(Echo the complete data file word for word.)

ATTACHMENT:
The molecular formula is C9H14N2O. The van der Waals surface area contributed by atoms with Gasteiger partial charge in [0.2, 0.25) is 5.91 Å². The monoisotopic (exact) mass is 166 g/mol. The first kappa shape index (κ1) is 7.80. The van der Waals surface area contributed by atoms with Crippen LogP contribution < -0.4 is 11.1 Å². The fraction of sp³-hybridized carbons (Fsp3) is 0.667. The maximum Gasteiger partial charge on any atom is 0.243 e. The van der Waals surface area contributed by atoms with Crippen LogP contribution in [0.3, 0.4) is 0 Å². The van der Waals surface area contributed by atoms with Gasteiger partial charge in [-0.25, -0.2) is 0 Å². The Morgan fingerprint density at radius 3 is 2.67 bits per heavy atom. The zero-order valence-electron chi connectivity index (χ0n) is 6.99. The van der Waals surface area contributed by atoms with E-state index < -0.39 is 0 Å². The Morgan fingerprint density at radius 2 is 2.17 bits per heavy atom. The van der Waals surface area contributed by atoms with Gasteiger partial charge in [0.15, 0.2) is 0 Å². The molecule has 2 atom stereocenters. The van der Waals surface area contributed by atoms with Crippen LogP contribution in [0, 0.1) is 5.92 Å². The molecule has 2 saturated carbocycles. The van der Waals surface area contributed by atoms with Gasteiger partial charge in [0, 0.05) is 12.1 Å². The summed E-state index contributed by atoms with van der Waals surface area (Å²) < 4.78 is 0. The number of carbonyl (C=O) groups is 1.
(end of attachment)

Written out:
The molecular formula is C9H14N2O. The van der Waals surface area contributed by atoms with Gasteiger partial charge in [0.2, 0.25) is 5.91 Å². The monoisotopic (exact) mass is 166 g/mol. The first kappa shape index (κ1) is 7.80. The van der Waals surface area contributed by atoms with Crippen LogP contribution < -0.4 is 11.1 Å². The fraction of sp³-hybridized carbons (Fsp3) is 0.667. The maximum Gasteiger partial charge on any atom is 0.243 e. The van der Waals surface area contributed by atoms with Crippen LogP contribution in [0.3, 0.4) is 0 Å². The van der Waals surface area contributed by atoms with Gasteiger partial charge in [-0.25, -0.2) is 0 Å². The Morgan fingerprint density at radius 3 is 2.67 bits per heavy atom. The zero-order valence-electron chi connectivity index (χ0n) is 6.99. The van der Waals surface area contributed by atoms with E-state index < -0.39 is 0 Å². The Morgan fingerprint density at radius 2 is 2.17 bits per heavy atom. The van der Waals surface area contributed by atoms with Gasteiger partial charge in [0.15, 0.2) is 0 Å². The molecule has 2 atom stereocenters. The van der Waals surface area contributed by atoms with Crippen LogP contribution in [0, 0.1) is 5.92 Å². The molecule has 2 saturated carbocycles. The van der Waals surface area contributed by atoms with Gasteiger partial charge in [0, 0.05) is 12.1 Å². The summed E-state index contributed by atoms with van der Waals surface area (Å²) < 4.78 is 0. The number of carbonyl (C=O) groups is 1.